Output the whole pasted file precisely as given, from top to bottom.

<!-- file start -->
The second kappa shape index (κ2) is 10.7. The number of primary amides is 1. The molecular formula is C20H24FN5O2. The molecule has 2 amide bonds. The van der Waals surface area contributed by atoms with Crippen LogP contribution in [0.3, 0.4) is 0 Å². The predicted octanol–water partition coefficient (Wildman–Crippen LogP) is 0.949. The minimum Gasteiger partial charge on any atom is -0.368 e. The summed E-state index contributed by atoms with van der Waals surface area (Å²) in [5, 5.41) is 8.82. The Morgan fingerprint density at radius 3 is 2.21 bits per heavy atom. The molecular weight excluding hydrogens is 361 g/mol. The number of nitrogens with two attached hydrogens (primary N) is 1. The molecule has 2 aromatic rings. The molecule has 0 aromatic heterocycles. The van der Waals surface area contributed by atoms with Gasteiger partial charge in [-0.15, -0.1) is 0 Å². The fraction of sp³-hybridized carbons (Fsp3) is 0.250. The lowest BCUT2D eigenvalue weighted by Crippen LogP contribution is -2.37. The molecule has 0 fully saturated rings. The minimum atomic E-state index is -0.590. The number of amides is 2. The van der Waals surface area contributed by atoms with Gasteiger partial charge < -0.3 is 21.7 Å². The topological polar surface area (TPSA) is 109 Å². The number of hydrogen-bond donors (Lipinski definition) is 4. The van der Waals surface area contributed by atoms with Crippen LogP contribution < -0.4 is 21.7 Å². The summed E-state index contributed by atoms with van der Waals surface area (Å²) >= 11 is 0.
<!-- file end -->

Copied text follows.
The second kappa shape index (κ2) is 10.7. The number of primary amides is 1. The molecular formula is C20H24FN5O2. The molecule has 2 amide bonds. The van der Waals surface area contributed by atoms with Crippen LogP contribution in [0.3, 0.4) is 0 Å². The predicted octanol–water partition coefficient (Wildman–Crippen LogP) is 0.949. The minimum Gasteiger partial charge on any atom is -0.368 e. The summed E-state index contributed by atoms with van der Waals surface area (Å²) in [5, 5.41) is 8.82. The Morgan fingerprint density at radius 3 is 2.21 bits per heavy atom. The molecular weight excluding hydrogens is 361 g/mol. The number of nitrogens with two attached hydrogens (primary N) is 1. The molecule has 2 aromatic rings. The molecule has 0 aromatic heterocycles. The van der Waals surface area contributed by atoms with Gasteiger partial charge in [-0.15, -0.1) is 0 Å². The fraction of sp³-hybridized carbons (Fsp3) is 0.250. The lowest BCUT2D eigenvalue weighted by Crippen LogP contribution is -2.37. The molecule has 0 fully saturated rings. The minimum atomic E-state index is -0.590. The number of amides is 2. The van der Waals surface area contributed by atoms with Gasteiger partial charge < -0.3 is 21.7 Å². The topological polar surface area (TPSA) is 109 Å². The number of hydrogen-bond donors (Lipinski definition) is 4. The van der Waals surface area contributed by atoms with Crippen LogP contribution < -0.4 is 21.7 Å². The summed E-state index contributed by atoms with van der Waals surface area (Å²) >= 11 is 0.